6. Not presenting with a primary problem related to psychotic symptoms, disordered eating, manic symptoms, body image disturbance, anxiety, substance use or sexual dysfunction.

Individuals will only be excluded from participating in the study in the case that problems other than depression are the primary reason for presentation (as assessed at intake), or other problems emerge as the primary reason for help-seeking during treatment and therefore supersede depressive symptoms as the likely target for therapy (as assessed during the course of the study).

Procedure

Initially, intake clinicians working at the youth mental services will identify individuals eligible to participate in the study through assessments conducted as part of their normal triage protocol. This includes a structured face-to-face assessment of psychosocial and mental health problems, which provides the information necessary to determine eligibility based on the criteria listed [39]. The study will be introduced to eligible individuals, who will then be screened for the presence of at least moderate depressive symptoms using the DASS-21 depression subscale [38] and provided with the plain language statement. Permission for a member of the research team to contact them will be sought. A member of the research team will then contact them to discuss the details of the study further and answer any questions they may have. If the individuals agree to participate, informed consent will be sought and participants will be randomized into one of the treatment conditions.

Randomization

Participants will be randomized to conditions using an adaptive biased-coin approach, the ‘urn design’ [40]. In an urn design, the probability of assignment to a group begins at 1:1, and is subsequently based on the magnitude of imbalance between groups. If the allocation ratio is found to be too far in one group’s favour then the probability is altered to increase the odds of allocation to the smaller group until this imbalance is rectified. This approach was chosen so as to counteract the risk of unequal group sizes, whilst still preserving most of the unpredictability of simple randomization. Randomization will be performed by a third-party outside of the research team using the online software Research Randomizer Version 3.0 [41].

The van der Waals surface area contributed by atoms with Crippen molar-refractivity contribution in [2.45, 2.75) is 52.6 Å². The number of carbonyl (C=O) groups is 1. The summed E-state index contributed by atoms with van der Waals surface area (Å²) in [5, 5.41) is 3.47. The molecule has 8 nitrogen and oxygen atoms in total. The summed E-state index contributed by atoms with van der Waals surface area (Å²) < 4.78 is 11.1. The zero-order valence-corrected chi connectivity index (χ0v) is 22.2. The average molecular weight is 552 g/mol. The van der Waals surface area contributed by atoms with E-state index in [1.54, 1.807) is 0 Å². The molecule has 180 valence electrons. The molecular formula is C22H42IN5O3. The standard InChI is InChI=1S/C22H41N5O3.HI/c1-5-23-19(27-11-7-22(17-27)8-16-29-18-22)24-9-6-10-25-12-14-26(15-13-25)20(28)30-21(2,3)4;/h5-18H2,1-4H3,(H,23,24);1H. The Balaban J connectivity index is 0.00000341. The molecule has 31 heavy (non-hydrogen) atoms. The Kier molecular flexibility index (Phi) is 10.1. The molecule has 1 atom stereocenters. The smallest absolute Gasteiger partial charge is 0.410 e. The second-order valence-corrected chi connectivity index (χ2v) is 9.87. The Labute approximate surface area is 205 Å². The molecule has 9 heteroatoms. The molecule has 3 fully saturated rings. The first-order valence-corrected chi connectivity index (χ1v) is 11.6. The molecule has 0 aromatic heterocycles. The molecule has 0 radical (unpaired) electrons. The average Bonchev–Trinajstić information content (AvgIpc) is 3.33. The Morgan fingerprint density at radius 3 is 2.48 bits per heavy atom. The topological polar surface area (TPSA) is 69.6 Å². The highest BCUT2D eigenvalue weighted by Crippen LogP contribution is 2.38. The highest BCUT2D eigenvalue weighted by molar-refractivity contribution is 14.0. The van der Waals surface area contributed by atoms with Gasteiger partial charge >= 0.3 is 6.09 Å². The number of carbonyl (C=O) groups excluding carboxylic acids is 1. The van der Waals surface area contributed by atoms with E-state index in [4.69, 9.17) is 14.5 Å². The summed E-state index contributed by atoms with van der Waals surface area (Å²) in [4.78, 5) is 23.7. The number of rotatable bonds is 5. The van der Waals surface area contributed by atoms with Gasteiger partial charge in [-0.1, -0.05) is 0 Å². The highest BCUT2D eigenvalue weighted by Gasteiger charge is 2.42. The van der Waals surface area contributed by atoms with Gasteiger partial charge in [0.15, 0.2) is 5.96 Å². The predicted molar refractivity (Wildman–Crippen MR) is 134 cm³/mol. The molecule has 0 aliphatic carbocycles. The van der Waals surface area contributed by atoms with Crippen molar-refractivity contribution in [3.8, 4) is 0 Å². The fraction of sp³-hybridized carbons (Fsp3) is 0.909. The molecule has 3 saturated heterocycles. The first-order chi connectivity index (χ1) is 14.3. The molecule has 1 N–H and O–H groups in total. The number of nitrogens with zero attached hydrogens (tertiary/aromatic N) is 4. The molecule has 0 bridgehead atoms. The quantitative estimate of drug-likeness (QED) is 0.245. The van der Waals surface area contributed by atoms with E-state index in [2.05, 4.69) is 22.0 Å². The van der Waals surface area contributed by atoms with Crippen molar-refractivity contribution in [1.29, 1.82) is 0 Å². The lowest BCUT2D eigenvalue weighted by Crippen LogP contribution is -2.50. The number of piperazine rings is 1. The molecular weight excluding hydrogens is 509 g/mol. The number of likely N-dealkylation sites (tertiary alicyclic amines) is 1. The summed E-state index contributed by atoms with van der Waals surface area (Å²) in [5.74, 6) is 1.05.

Sample size

Sample size was calculated using GPower 3 [42], with two aims of the current study under consideration: whether participants in the cognitive-reminiscence therapy group report improvements on measures over time, and whether these effects differ from those achieved by usual care. Although previous evaluations of this intervention with older adults have produced large effect sizes; [21-23], it was decided to err on a somewhat more conservative side and estimate a sample size for a moderate-to-large within-group effect over time. It was calculated that using a repeated-measures within-subject analysis of variance (ANOVA) across five time-points with an α level set at 0.05 (two-tailed), statistical power level (1 − β) of 0.80, and an estimate of correlation among repeated measures of 0.5, 15 participants will be needed in the cognitive-reminiscence group to detect this effect. To assess for a small-to-moderate interaction effect between groups and time using the parameters described above, a total of 32 participants (16 per group) will be needed. After factoring in the average dropout rate of 20% for reminiscence-based therapies [20], it is estimated that a minimum of 19 participants per group (total N = 38) will need to be recruited to assess within-group effects and differences between groups in treatment effects.

Conditions

Cognitive-reminiscence

Participants in this group will receive an intervention based on a manualized reminiscence therapy formulated by Watt and Cappeliez [21]. Although the intervention will follow the general protocol of this manual, several distinct adaptations will be made for the current study. Firstly, the original manual described separate but overlapping protocols for integrative and instrumental reminiscence therapy. The current intervention will combine these two approaches, as per Cappeliez [23]. Secondly, the content of the sessions will be organized on the basis of only one participant, rather than a group delivery, for which it was originally designed. Thirdly, the questions used in sessions and on homework sheets to elicit memories will be age-appropriate for young adults and their stage of psychosocial development.